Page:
Soon they saw an offshoot on the opposite side of the road that Greg thought he recognized, but Monica felt sure they’d run by it earlier. Another fifty or so feet from that the road forked, and they stopped—neither of them could remember that at all.

“I told you we came through that other street,” Greg said pointedly.

Monica ignored him and glanced back and forth between the fork and the offshoot. “Maybe it looked different from the other side,” she said.

“I really don’t think so, Mon . . .” Greg said.

She flashed him a brief conciliatory smile, and Greg knew his wife well enough to realize a compromise was in order. “Look, I tell you what,” she said. “We’ll just have a quick wander down the right road and see if it looks familiar. If not, we’ll go back to the other road. Deal?”

Greg considered making a politically incorrect joke about women and directions, but held his tongue. “OK, deal,” he agreed.

Unfortunately that “quick wander” turned into a slightly longer one, as the road was so generic it was impossible to tell if they’d travelled this way or not. Eventually they came to a point where it inclined slightly to the left ahead of them, so that they couldn’t see how much further it extended. The shadowy edifices of tall, gothic-looking buildings preceded the turn, and Greg knew for a fact that they’d gotten lost again. He sighed despairingly. “The phrase, ‘I told you so,’ springs to mind . . .”

Monica said, “It’s OK, we can backtrack . . .”

Greg felt his temper flare. Her pragmatism was admirable, but their lives were in danger and she was treating this like an orienteering exercise! He whirled to face her—she’d hung back a few steps when she’d realized they’d gone the wrong way—and was about inform her that they would be going back to the first turn-off forthwith when he spotted the towering steeple of St. Francis Church rising above the line of houses on the other side of the road, and instead of yelling he broke out in what he didn’t doubt was a very goofy-looking grin. “Monica, look!”

She followed his gaze, and he saw her relax. “Oh, thank Christ for that! How the hell did we miss that?” she said.

Greg didn’t know how they hadn’t seen it, but he didn’t really care—they’d got their bearings back, that was good enough for him. Monica pointed out a footpath cutting between two houses and they ran across to it, losing sight of the steeple as they made their way through the shadowy passage. They ended up at a T-junction and turned in the presumed direction of the church—tall hedges obscured their view of the steeple—until they reached a short offshoot that led to the end of a cul-de-sac.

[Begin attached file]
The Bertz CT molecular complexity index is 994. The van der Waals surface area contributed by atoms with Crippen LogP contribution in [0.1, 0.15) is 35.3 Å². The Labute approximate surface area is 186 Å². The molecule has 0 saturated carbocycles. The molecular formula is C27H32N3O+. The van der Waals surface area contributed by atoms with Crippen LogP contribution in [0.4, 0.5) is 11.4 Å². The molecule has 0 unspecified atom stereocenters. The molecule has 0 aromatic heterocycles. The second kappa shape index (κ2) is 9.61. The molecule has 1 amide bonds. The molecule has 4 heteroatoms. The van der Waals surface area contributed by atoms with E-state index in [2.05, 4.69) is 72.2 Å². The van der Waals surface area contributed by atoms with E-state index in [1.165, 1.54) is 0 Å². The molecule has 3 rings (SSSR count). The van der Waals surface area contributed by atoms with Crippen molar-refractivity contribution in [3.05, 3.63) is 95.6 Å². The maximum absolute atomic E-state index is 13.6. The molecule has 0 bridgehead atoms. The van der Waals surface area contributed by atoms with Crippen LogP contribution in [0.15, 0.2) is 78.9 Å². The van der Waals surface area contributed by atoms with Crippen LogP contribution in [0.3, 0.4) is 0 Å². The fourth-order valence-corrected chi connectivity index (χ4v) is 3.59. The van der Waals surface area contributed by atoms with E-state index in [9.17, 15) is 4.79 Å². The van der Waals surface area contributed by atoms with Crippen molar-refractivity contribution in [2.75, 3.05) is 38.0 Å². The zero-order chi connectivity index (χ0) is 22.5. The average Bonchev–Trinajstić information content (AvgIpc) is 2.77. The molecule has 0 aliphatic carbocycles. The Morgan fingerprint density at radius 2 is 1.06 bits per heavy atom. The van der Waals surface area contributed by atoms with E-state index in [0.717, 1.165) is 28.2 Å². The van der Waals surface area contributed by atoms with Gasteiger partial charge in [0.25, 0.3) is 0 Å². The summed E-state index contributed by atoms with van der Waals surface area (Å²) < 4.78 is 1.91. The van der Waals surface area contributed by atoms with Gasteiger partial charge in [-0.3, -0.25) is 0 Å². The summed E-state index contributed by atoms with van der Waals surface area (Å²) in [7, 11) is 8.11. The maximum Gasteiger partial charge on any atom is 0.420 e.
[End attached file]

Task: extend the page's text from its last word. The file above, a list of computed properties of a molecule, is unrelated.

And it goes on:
Emerging from the path Greg realized they’d gone past the church. He looked south, or at least in the direction he assigned as south, and soon located the steeple again. “I think we need to go out that way,” Monica said, indicating the road going “west” out of the cul-de-sac, but Greg was only dimly aware of what she was saying. He was too busy staring at the steeple—it didn’t look right, it seemed as if it were closer to the houses than it had looked from the street. It almost looked as if it were right inside someone’s back garden—

The steeple moved.

Greg’s squinted in surprise as he found himself wondering for the umpteenth time whether he’d really seen what he thought he’d seen. Then the “steeple” moved again, shifting closer still to the house, its laborious movement giving the impression of something tremendously powerful, and then it was Monica’s turn to play the leader as she grabbed his wrist and pulled him out of his terrified reverie and out of the cul-de-sac into the street beyond. They ran uphill and around yet another turning, and Greg knew they were going to get lost again but he didn’t care, and he doubted Monica did, either, because he was convinced that whatever the hell it was that he’d just seen must have seen them, too. They turned another corner onto a reasonably straight road, and good God his calves ached! Every muscle ached, and his lower back felt as though his spine was trying to pull itself apart, but somehow he found the energy to go on, at least until Monica stopped suddenly and this time Greg couldn’t stop himself from tumbling over, searing pain shooting through his elbow as it connected with the concrete pavement.

Monica was at his side immediately. “Greg, are you OK?”

Greg rolled onto his back, holding his left arm against his chest, teary eyes tightly shut. Through clenched teeth he hissed, “What the hell did you stop for?”